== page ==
ICLA Panel: Talking About Literature, Scientifically

full name / name of organization: 
Christine A. Knoop & Keyvan Sarkhosh

Claims that literary studies and the sciences are incompatible have long been recognized as obsolete. Numerous scholarly endeavours bring together researchers, theories, and methods from literary studies and the sciences, e.g., cognitive poetics, empirical aesthetics, computational literary analysis, evolutionary approaches, and meta-analyses of historical scientific discourses in literature. Yet not only have attempts at an integration of the two fields been contested; the issue of mutual incomprehension remains unsettled as well. This is largely due to both sides having different notions of what constitutes scholarly language. The group section will debate the extent to which scientific methods and tools can contribute to literary studies, and particularly the role of scientific terminology as a new dictionary with the potential to transgress the boundaries of academic disciplines and individual languages. Topics for our session of brief talks plus in-depth discussions may include:

- The language of science: What constitutes "the sound of science"? How can we critically evaluate the particularities of scientific language and its ability to achieve terminological precision and clarity?

- Identifying the scope: Under which circumstances is it justifiable to extend scientific terminology to the study of literature? The scientific vocabulary is tied to specific methods/ theories; its application to literary studies raises issues of complexity and integration.

- Creating added value: Does scientific language as a meta-dictionary in the field of literary studies add to terminological clarity? If so, it might prove useful for Comparative Literature to converge seemingly irreconcilable phenomena.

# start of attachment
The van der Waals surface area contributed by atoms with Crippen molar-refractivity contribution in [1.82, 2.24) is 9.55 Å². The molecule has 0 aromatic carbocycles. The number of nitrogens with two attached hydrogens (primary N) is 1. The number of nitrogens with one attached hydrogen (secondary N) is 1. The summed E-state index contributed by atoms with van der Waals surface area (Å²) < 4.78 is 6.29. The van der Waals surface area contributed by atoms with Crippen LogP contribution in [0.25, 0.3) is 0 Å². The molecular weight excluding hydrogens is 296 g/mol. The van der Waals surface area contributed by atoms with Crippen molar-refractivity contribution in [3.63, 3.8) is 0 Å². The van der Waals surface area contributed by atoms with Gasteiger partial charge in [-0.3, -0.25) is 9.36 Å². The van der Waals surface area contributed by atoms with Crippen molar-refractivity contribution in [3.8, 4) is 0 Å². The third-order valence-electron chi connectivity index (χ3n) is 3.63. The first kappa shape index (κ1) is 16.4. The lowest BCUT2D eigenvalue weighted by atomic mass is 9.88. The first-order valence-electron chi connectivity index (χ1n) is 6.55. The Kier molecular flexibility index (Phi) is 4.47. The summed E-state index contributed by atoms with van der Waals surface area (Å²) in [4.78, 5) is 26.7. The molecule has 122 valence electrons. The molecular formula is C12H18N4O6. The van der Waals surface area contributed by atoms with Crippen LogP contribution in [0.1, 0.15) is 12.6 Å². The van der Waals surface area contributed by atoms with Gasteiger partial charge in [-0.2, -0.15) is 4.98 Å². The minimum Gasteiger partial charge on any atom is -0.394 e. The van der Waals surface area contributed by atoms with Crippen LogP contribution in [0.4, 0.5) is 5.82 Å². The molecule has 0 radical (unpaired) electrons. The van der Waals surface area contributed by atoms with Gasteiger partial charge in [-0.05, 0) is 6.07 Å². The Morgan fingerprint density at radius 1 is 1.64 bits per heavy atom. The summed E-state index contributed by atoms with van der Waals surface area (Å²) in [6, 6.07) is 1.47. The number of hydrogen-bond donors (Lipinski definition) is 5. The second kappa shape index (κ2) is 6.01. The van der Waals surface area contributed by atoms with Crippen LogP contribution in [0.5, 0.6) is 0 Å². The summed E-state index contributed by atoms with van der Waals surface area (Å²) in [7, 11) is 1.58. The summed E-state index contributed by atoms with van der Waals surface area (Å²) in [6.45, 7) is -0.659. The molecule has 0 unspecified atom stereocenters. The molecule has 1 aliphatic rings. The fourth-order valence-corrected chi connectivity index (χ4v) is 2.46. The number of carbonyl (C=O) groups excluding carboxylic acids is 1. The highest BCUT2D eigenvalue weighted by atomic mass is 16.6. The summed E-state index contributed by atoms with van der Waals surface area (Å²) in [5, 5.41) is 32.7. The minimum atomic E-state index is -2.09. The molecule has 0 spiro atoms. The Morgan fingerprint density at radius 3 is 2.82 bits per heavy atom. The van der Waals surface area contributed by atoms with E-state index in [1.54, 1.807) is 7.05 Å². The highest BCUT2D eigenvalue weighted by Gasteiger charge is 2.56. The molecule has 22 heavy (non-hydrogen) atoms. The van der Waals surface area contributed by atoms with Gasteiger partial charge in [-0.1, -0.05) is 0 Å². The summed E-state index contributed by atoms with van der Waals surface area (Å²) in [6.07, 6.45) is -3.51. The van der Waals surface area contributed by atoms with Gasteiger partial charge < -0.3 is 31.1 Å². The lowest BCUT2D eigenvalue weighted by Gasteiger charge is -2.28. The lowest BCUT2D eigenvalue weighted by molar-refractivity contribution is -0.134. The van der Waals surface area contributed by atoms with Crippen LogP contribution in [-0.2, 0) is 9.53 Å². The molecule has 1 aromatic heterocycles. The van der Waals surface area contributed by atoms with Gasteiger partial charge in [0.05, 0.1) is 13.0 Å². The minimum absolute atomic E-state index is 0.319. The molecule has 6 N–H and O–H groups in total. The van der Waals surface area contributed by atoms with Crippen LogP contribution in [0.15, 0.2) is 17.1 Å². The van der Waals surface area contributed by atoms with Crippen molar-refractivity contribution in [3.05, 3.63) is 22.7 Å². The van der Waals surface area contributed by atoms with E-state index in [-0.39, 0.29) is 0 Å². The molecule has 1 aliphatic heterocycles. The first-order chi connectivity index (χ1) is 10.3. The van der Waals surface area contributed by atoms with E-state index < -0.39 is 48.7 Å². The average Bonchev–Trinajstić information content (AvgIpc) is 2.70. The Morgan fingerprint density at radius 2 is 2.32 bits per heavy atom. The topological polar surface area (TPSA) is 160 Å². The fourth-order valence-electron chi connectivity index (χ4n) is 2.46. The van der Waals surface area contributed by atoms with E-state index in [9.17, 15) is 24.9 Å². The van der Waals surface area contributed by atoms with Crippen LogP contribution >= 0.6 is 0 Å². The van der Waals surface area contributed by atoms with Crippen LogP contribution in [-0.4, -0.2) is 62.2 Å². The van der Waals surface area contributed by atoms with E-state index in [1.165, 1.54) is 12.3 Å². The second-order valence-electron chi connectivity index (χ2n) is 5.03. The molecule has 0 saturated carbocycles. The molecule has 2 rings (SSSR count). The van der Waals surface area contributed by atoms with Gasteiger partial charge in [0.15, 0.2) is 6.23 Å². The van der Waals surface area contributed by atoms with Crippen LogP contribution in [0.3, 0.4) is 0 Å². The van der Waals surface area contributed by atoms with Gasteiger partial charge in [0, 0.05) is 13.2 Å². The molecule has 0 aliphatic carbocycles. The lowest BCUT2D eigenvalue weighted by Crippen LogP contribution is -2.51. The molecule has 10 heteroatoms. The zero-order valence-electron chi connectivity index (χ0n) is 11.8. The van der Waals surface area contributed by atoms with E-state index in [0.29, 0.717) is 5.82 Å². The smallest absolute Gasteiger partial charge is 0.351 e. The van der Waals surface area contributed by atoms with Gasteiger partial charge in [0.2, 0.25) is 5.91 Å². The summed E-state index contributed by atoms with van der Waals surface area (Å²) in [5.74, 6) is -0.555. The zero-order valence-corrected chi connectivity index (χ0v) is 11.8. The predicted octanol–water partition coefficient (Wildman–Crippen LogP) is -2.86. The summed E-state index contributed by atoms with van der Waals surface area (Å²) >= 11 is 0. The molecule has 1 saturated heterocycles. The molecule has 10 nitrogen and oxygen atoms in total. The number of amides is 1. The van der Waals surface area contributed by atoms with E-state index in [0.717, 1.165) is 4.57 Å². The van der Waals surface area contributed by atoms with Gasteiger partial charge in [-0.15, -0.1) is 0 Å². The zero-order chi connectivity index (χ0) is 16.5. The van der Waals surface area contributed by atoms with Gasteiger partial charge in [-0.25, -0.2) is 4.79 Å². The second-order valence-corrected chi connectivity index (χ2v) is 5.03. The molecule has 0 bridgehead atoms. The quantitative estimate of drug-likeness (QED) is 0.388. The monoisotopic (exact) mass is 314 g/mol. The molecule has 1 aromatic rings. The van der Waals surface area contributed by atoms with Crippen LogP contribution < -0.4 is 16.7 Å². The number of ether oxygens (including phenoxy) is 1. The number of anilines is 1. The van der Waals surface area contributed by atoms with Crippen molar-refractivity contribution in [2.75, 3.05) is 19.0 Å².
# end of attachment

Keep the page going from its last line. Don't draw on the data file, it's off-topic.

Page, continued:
- The struggle for authority: Taking recourse to scientific terminology further strengthens the role of English. What are the implications for Comparative Literature?

We invite proposals for 20-minute talks, followed by 10 minutes of discussion.

Please note that ALL PROPOSALS must be submitted through the online submission form of the ICLA conference site: https://icla2016.univie.ac.at/abstract-submission/online-submission/. During the submission process you will be asked to indicate the sequence number of the group session (the number preceding the title, in our case 16309).

The abstract should be no longer than 2.000 characters (incl. spaces) and should be submitted in English.

The deadline for proposals is midnight (GMT +2) August 31st, 2015. Decisions will be announced no later than December 31st, 2015.

Regrettably, travel and accommodation expenses cannot be refunded. Also, there are no exemptions from the registration fee.

For further information on the conference, the registration process as well as special accommodation and travel conditions available from selected partner please visit the conference website: https://icla2016.univie.ac.at/home/